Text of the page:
poor. (Southern Cross Cement Corporation v. Cement Manufacturers
Association of the Philippines, et al., G. R. No. 158540, August 3, 2005)

In recent years, the increasing social challenges of the times
expanded the scope of the state activity, and taxation has become a tool
to realize social justice and the equitable distribution of wealth, economic
progress and the protection of local industries as well as public welfare
and similar objectives. (Batangas Power Corporation v. Batangas City, et
al., G. R. No. 152675, and companion case, April 28, 2004 citing National Power
Corporation v. City of Cabanatuan, G. R. No. 149110, April 9, 2003)

9. Explain the sumptuary purpose of taxation.
SUGGESTED ANSWER: The sumptuary purpose of taxation is to

promote the general welfare and to protect the health, safety or morals of
the inhabitants. It is in the joint exercise of the power of taxation and police
power where regulatory taxes are collected.

Taxation may be made the implement of the state’s police power.
The motivation behind many taxation measures is the implementation of
police power goals. [Southern Cross Cement Corporation v. Cement
Manufacturers Association of the Philippines, et al., G. R. No. 158540, August 3,
2005) The reader should note that the August 3, 2005 Southern Cross case
is the decision on the motion for reconsideration of the July 8, 2004
Southern Cross decision.

The so-called “sin taxes” on alcohol and tobacco manufacturers help
dissuade the consumers from excessive intake of these potentially harmful
products. (Southern Cross Cement Corporation v. Cement Manufacturers
Association of the Philippines, et al., G. R. No. 158540, August 3, 2005)

10. Taxation distinguished from police power. Taxation
is distinguishable from police power as to the means employed to
implement these public goals. Those doctrines that are unique to taxation


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30. Destination principle under the VAT System.
As a general rule, the VAT system uses the destination principle as a
basis for the jurisdictional reach of the tax.

Goods and services are taxed only in the country where they are
consumed. Thus, exports are zero-rated, while imports are taxed.

This is also known as the “Cross Border Doctrine.”

31. Exception to the destination principle. The
law clearly provides for an exception to the destination principle; that is,
for a zero percent VAT rate for services that are performed in the
Philippines, "paid for in acceptable foreign currency and accounted for in
accordance with the rules and regulations of the [BSP]."

32. Rationale for zero-rating of exports. The
Philippine VAT system adheres to the Cross Border Doctrine, according
to which, no VAT shall be imposed to form part of the cost of goods
destined for consumption outside of the territorial border of the taxing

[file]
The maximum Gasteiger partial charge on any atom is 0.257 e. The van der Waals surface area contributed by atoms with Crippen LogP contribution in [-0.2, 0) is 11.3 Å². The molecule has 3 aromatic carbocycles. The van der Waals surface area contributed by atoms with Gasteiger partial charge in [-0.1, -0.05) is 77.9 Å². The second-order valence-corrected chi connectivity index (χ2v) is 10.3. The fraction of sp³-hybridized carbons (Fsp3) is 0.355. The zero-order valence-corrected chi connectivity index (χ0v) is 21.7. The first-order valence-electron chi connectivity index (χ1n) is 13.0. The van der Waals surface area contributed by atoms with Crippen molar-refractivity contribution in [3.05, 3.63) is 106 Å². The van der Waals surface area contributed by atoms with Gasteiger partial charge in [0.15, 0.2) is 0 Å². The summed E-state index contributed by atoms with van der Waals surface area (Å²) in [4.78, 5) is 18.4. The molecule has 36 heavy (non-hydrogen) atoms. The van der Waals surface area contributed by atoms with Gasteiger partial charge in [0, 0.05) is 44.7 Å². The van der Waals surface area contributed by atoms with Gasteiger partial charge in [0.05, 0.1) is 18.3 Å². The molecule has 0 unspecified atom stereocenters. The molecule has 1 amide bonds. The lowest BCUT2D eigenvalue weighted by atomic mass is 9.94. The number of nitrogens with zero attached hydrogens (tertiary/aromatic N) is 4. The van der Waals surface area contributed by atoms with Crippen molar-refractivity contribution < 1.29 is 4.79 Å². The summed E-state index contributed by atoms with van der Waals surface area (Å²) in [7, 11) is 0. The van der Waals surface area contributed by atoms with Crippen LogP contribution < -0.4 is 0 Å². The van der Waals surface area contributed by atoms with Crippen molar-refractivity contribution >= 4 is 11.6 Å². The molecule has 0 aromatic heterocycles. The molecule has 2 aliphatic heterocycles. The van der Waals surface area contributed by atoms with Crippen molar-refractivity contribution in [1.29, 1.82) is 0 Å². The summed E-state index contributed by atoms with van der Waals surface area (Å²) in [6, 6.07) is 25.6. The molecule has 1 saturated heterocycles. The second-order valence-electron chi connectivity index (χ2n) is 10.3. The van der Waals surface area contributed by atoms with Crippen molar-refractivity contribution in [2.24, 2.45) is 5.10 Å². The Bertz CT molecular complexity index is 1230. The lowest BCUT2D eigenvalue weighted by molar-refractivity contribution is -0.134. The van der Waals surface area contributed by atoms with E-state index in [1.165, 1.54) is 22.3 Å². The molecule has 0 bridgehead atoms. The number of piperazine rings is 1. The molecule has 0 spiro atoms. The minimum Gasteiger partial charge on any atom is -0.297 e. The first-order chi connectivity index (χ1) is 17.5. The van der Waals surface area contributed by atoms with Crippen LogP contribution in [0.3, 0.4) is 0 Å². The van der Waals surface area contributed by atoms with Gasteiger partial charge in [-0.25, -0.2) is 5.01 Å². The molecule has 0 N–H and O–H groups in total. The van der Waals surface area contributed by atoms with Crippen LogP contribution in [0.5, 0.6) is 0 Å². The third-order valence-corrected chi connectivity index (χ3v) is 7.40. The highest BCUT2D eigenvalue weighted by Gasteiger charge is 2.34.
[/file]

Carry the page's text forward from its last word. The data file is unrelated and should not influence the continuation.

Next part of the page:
authority. [Commissioner of Internal Revenue v. Toshiba Information
Equipment (Phils.), Inc., G. R.. No. 150154, August 9, 2005] The “Cross
Border Doctrine” is also known as the destination principle.

Hence, actual or constructive export of
goods and services from the Philippines to a foreign country must be
zero-rated for VAT; while, those destined for use or consumption within
the Philippines shall be imposed the twelve percent (12%) VAT.

33. Zero-rated sale distinguished from exempt

a. A zero-rated sale is a taxable transaction but does not result
in an output tax WHILE an exempt transaction is not subject to the output

b. The input tax on the purchases of a VAT registered person
who has zero-rated sales may be allowed as tax credits or refunded
WHILE the seller in an exempt transaction is not entitled to any input tax
on his purchases despite the issuance of a VAT invoice or receipt.

c. Persons engaged in transactions which are zero rated being
subject to VAT are required to register WHILE registration is optional for
VAT-exempt persons.

34. Zero-rated sales by VAT-registered persons.
The following sales by VAT-registered persons shall be subject to zero
percent (0%) rate:

a. Export sales;
b. Considered export sales under Executive Order No. 224;

c. Foreign currency denominated sale; and
d. Sales to persons or entities deemed tax-exempt under

special law or international agreement. (Rev. Regs. No. 16-2005, Sec.
4.106-5, 2nd par., paraphrasing supplied)

35. Sale of gold to the Central Bank considered as
export sales. As export sales, the sale of gold to the Central Bank is
zero-rated, hence, no tax is chargeable to it as purchaser. Zero rating is
primarily intended to be enjoyed by the seller, which charges no output
VAT but can claim a refund of or a tax credit certificate for the input VAT
previously charged to it by suppliers. (Commissioner of Internal Revenue v.
Manila Mining Corporation, G.R. No. 153204, August 31, 2005)

36. Sales to ecozone, such as PEZA, considered
export-sale. Notably, while an ecozone is geographically within the
Philippines, it is deemed a separate customs territory and is regarded in
law as foreign soil. Sales by suppliers from outside the borders of the
ecozone to this separate customs territory are deemed as exports and
treated as export sales. These sales are zero-rated or subject to a tax
rate of zero percent. (Commissioner of Internal Revenue v. Sekisui Jushi
Philippines, Inc., G. R. No. 149671, July 21, 2006 citing various authorities)

37. “Ecozone”, defined. An ECOZONE or a Special
Economic Zone has been described as – [S]elected areas with highly
developed or which have the potential to be developed into agro-
industrial, industrial, tourist, recreational, commercial, banking,
investment and financial centers whose metes and bounds are fixed or
delimited by Presidential Proclamations. An ECOZONE may contain any
or all of the following: industrial estates (IEs), export processing zones